Consequently, the appellants argue that Ronald McDonald House is vicariously liable under the doctrine of respondeat superior. At the very least, the appellants contend the determination of whether there existed an agency relationship between Baum and Ronald McDonald House is a question of fact that should be determined by the jury. We disagree.
In Anderson v. Boy Scouts of America, Inc., 226 Ill. App. 3d 440 (1992), a 14-month-old minor was injured when she was struck as Daniel Searle backed his car out of his driveway at a residence in Hanover Park, Illinois. The plaintiffs, the minor's parents, alleged that Searle was acting as a leader for a Cub Scout Pack formed by the Greenbrook Parent Teacher Association (GPTA) and chartered by the Boy Scouts of America (BSA) through the Du Page Area Council of the Boy Scouts of America (Du Page Area Council) at the time of the accident. In particular, the plaintiffs alleged that immediately prior to the: accident, Searle had delivered craft materials, which were to be used for a scouting project at the residence in question. Based on these facts, the plaintiffs sought to hold GPTA and BSA vicariously liable on the theory of respondeat superior. Anderson, 226 Ill. App. 3d at 441-42. The issue raised on appeal was whether a sufficient factual issue existed on the question of Searle's agency relationship with the defendant organizations to have precluded a judgment as a matter of law. Anderson, 226 Ill. App. 3d at 442.
As to the BSA, the court found that there were no provisions in the charter, bylaws, rules and regulations promulgated by the BSA that specifically granted BSA or its district councils direct supervisory powers over the method or manner in which adult volunteer scout leaders accomplish their tasks. The court further found that it did not appear that volunteer scouting leaders had the power to affect the legal relations of BSA or its district councils. As such, the court found that the plaintiffs had failed to establish that an agency relationship existed between Searle and Du Page Area Council or the BSA. Anderson, 226 Ill. App. 3d at 444-45.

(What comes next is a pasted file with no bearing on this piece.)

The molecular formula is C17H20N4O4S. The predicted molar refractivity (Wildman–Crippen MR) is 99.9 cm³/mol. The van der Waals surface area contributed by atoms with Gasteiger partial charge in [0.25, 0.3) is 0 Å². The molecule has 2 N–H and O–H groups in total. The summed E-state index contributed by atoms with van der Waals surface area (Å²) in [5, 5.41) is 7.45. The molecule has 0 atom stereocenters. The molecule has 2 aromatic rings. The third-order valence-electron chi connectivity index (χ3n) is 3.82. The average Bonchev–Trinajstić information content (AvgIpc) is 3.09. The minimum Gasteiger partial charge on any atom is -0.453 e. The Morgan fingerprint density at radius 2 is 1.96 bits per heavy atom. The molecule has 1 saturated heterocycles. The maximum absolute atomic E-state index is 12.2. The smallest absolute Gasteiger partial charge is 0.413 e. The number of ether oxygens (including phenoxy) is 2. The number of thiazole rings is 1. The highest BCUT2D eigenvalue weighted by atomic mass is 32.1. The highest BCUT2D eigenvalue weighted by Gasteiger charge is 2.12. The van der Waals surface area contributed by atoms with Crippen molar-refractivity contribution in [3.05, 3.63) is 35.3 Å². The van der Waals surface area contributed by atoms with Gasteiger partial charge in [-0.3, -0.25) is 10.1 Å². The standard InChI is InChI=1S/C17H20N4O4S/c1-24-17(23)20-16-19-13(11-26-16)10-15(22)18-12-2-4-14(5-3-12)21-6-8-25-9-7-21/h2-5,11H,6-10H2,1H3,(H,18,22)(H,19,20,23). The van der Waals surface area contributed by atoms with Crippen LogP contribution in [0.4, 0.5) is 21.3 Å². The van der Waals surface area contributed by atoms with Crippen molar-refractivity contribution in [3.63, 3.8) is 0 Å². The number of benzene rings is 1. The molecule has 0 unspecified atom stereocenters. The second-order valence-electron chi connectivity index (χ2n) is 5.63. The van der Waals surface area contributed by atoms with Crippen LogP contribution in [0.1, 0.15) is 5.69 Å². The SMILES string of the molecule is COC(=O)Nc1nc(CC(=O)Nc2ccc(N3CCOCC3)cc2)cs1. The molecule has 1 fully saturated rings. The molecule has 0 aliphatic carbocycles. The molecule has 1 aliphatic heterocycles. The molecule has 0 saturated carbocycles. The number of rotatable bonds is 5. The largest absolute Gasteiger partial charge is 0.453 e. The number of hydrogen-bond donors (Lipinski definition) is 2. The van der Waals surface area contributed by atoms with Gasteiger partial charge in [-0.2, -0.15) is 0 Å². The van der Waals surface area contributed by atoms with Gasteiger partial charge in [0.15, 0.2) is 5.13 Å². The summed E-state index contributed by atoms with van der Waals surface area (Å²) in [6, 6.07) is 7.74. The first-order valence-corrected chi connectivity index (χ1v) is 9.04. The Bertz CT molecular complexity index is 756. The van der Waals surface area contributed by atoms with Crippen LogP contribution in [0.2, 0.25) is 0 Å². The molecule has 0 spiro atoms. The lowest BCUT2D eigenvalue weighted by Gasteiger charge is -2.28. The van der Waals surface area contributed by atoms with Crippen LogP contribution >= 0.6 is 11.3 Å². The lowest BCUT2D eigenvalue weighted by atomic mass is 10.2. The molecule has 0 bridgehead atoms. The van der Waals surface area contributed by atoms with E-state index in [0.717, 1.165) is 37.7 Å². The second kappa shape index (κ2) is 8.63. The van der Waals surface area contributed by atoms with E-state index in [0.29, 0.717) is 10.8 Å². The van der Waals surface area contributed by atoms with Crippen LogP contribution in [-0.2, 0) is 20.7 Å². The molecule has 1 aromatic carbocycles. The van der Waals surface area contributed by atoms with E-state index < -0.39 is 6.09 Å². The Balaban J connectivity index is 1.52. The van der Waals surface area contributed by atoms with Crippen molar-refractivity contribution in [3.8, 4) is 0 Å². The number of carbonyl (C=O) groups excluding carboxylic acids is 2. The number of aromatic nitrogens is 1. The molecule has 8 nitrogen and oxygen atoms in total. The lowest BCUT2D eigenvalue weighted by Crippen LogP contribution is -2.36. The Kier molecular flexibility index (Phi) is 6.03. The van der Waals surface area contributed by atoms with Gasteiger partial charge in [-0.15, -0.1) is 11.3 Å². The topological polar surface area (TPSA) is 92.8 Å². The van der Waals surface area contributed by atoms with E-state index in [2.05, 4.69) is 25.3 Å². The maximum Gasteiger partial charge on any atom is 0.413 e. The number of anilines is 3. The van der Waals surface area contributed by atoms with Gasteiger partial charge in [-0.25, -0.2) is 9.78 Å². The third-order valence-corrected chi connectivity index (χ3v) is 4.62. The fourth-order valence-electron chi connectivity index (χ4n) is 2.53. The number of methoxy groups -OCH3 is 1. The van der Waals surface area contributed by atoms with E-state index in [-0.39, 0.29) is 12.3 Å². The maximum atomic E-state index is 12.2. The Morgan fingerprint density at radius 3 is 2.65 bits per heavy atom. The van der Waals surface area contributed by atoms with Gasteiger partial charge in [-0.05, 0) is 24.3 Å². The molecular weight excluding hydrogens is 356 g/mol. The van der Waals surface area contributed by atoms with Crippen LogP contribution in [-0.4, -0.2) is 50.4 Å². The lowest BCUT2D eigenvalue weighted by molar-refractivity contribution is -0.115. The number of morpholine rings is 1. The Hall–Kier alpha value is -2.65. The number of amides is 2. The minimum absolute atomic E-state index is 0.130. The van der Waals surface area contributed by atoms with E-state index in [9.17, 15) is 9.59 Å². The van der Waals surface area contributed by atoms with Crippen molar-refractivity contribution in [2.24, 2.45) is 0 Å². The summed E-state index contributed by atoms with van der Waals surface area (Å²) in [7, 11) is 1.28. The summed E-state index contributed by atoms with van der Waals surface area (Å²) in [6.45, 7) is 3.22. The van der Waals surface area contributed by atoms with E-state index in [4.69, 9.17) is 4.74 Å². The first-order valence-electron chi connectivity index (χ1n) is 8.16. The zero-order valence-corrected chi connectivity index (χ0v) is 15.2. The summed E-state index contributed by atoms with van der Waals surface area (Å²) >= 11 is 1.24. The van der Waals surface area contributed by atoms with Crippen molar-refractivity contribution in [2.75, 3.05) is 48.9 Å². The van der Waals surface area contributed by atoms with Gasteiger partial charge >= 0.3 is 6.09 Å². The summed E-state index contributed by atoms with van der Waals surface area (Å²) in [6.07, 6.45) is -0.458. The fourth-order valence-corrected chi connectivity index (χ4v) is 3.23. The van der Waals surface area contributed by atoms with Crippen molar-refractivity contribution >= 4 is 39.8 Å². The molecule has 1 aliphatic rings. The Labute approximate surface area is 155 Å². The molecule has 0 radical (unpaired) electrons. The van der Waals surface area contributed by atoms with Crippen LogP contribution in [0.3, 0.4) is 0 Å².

The court also found that there was no evidence that the BSA or Du Page Area Council exercised any control over Searle on the date in question. The court determined that there was no evidence that Searle was acting within the scope of his authority as a pack leader when he operated his car, that he was asked to make the delivery of craft materials by anyone affiliated with the Boy Scouts or that he was directed by anyone within the scouting organization with regard to his conduct in the performance of his duties. The court found that there was no evidence that driving was a requirement for adult scouting leaders or that the BSA, or any of its district councils, inquired into or checked any adult leader's driving capability. The court found that Searle's decision to deliver the materials by car was a gratuitous gesture and not a scouting activity. Anderson, 226 Ill. App. 3d at 445.
In Giannoble v. PM Heating Air Conditioning, Inc., 233 Ill. App. 3d 1051 (1992), the plaintiff, as special administrator of the estate of the deceased, filed a two-count complaint for wrongful death based upon a car accident in which a van owned by defendant PM Heating and Air Conditioning, Inc. (PM), and driven by defendant William Smith collided with the deceased's vehicle. Count II of the complaint sought to recover under a theory of respondeat superior. The trial court granted the defendants' motion for summary judgment finding that Smith was not acting within the scope of his employment at the time of the accident.
PM hired Smith as a heating, air conditioning, refrigeration and ventilation service technician. Smith was provided with a service van, which contained the tools he needed to perform his duties. Smith was allowed to take the van home in the evenings. Giannoble, 233 Ill. App. 3d at 1054.
On the day of the incident, Smith started work at 8 a.m. and finished at 4 p.m. He drove the company van directly home after completing work. At home, Smith received a call from a family member who needed help with her air conditioning unit. Smith agreed to look at her unit and make the needed repairs as a favor. Smith did not tell anyone at work about this. No customer receipt or other customary paperwork was generated for this job as well. Giannoble, 233 Ill. App. 3d at 1054-55.